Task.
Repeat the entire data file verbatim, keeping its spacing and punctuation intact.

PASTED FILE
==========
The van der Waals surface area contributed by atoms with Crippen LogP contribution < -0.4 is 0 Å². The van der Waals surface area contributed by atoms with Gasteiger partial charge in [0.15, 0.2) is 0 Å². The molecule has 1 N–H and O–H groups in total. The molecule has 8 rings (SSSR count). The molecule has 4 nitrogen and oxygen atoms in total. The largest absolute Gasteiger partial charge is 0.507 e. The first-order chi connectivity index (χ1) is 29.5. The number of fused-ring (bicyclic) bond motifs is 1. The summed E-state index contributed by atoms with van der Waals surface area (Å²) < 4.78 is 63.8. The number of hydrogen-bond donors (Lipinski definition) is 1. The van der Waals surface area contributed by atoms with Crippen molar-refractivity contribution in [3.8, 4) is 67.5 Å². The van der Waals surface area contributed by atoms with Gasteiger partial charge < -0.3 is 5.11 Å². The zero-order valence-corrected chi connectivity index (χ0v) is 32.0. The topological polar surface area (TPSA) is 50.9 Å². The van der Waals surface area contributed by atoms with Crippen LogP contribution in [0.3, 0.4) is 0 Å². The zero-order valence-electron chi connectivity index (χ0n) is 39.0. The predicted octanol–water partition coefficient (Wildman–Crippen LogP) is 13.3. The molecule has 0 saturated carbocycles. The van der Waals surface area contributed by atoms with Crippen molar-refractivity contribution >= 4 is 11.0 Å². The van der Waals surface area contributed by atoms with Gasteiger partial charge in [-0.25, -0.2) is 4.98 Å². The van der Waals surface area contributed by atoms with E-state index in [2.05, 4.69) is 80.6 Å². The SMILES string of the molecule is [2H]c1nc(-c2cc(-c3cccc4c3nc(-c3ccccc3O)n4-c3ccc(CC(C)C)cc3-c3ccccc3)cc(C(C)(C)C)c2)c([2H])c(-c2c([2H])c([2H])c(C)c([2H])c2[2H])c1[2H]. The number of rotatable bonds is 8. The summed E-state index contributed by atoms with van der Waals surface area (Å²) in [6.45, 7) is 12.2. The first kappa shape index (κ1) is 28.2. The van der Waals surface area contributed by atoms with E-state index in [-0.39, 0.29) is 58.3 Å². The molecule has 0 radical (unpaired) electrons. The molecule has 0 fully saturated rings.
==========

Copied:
The van der Waals surface area contributed by atoms with Crippen LogP contribution < -0.4 is 0 Å². The van der Waals surface area contributed by atoms with Gasteiger partial charge in [0.15, 0.2) is 0 Å². The molecule has 1 N–H and O–H groups in total. The molecule has 8 rings (SSSR count). The molecule has 4 nitrogen and oxygen atoms in total. The largest absolute Gasteiger partial charge is 0.507 e. The first-order chi connectivity index (χ1) is 29.5. The number of fused-ring (bicyclic) bond motifs is 1. The summed E-state index contributed by atoms with van der Waals surface area (Å²) < 4.78 is 63.8. The number of hydrogen-bond donors (Lipinski definition) is 1. The van der Waals surface area contributed by atoms with Crippen molar-refractivity contribution in [3.8, 4) is 67.5 Å². The van der Waals surface area contributed by atoms with Gasteiger partial charge < -0.3 is 5.11 Å². The zero-order valence-corrected chi connectivity index (χ0v) is 32.0. The topological polar surface area (TPSA) is 50.9 Å². The van der Waals surface area contributed by atoms with Crippen LogP contribution in [0.3, 0.4) is 0 Å². The zero-order valence-electron chi connectivity index (χ0n) is 39.0. The predicted octanol–water partition coefficient (Wildman–Crippen LogP) is 13.3. The molecule has 0 saturated carbocycles. The van der Waals surface area contributed by atoms with Crippen molar-refractivity contribution >= 4 is 11.0 Å². The van der Waals surface area contributed by atoms with Gasteiger partial charge in [-0.25, -0.2) is 4.98 Å². The van der Waals surface area contributed by atoms with E-state index in [2.05, 4.69) is 80.6 Å². The SMILES string of the molecule is [2H]c1nc(-c2cc(-c3cccc4c3nc(-c3ccccc3O)n4-c3ccc(CC(C)C)cc3-c3ccccc3)cc(C(C)(C)C)c2)c([2H])c(-c2c([2H])c([2H])c(C)c([2H])c2[2H])c1[2H]. The number of rotatable bonds is 8. The summed E-state index contributed by atoms with van der Waals surface area (Å²) in [6.45, 7) is 12.2. The first kappa shape index (κ1) is 28.2. The van der Waals surface area contributed by atoms with E-state index in [-0.39, 0.29) is 58.3 Å². The molecule has 0 radical (unpaired) electrons. The molecule has 0 fully saturated rings.